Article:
ASSISTANTS AND DEPUTIES: Tackling Your First ACAO Role

Advice for a smooth transition

By Jeff Weckbach and Kristen Gorham | Apr 1, 2021 | ARTICLE

Whether you’re an internal or external hire, taking on your first assistant chief administrative officer (ACAO) role has many unique challenges that need to be embraced with a good attitude, flexibility, lots of humility, and perseverance.

The following advice should help you tackle the transition into an ACAO role for the first time.

Relationship Building

People respect the person, not the title. The challenge of this phrase is for newly appointed ACAOs to find ways to build relationships to earn the respect of the team. As an outside hire in your first ACAO role, you are likely not going to know many of the stakeholders in your new organization. More importantly, these individuals will not know you, your skills, and how you can help them. There are several stakeholders that you will need to get to know in order to have a successful transition: internal staff, your boss, elected officials, and the general public.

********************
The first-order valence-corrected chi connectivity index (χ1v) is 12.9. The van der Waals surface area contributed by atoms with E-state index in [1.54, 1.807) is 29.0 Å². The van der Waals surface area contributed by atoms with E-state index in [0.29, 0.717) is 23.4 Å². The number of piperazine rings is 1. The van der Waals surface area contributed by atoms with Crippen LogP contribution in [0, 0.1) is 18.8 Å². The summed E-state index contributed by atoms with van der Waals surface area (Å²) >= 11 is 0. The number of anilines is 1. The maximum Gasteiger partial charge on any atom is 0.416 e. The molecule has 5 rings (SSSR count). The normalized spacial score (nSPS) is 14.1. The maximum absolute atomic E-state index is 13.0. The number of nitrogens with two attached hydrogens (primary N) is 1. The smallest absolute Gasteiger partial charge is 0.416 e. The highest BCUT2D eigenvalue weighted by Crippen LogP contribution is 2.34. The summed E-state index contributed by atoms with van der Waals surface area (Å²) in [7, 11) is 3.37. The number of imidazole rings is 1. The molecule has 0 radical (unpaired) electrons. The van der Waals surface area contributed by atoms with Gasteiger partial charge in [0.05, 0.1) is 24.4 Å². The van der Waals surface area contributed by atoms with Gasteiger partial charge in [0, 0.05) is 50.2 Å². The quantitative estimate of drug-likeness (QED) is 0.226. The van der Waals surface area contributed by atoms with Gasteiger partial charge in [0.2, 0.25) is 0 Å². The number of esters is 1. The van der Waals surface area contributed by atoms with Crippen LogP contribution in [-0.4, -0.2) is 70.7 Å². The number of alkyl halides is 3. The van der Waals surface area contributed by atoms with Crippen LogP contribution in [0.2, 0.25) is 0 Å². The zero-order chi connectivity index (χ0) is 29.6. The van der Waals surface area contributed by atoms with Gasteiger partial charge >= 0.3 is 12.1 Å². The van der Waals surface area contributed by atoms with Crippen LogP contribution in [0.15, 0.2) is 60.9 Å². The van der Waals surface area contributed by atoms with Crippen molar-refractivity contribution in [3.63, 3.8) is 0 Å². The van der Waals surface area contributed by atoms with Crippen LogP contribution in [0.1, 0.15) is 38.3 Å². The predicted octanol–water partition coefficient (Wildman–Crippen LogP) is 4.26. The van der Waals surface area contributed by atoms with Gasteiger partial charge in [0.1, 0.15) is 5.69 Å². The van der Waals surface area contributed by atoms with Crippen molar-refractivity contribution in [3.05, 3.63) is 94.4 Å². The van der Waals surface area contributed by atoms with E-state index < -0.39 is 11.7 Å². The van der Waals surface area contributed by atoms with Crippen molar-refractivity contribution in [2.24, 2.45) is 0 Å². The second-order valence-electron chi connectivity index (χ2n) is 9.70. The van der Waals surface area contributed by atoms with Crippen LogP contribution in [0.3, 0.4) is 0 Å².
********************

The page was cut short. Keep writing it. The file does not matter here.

To jumpstart the relationship-building process as an outsider, become an insider. While that may seem tautological, your goal should be to meet with as many individuals as possible as soon as possible. Schedule a ride-along with the public safety department prior to arrival. Walk through parks and speak with residents. Attend board or community group meetings. Don’t be afraid to reach out to your soon-to-be direct reports and schedule a meeting with them over coffee and donuts in a group setting. The more conversations you are able to have, the more people will start to learn who you are and how you will help them.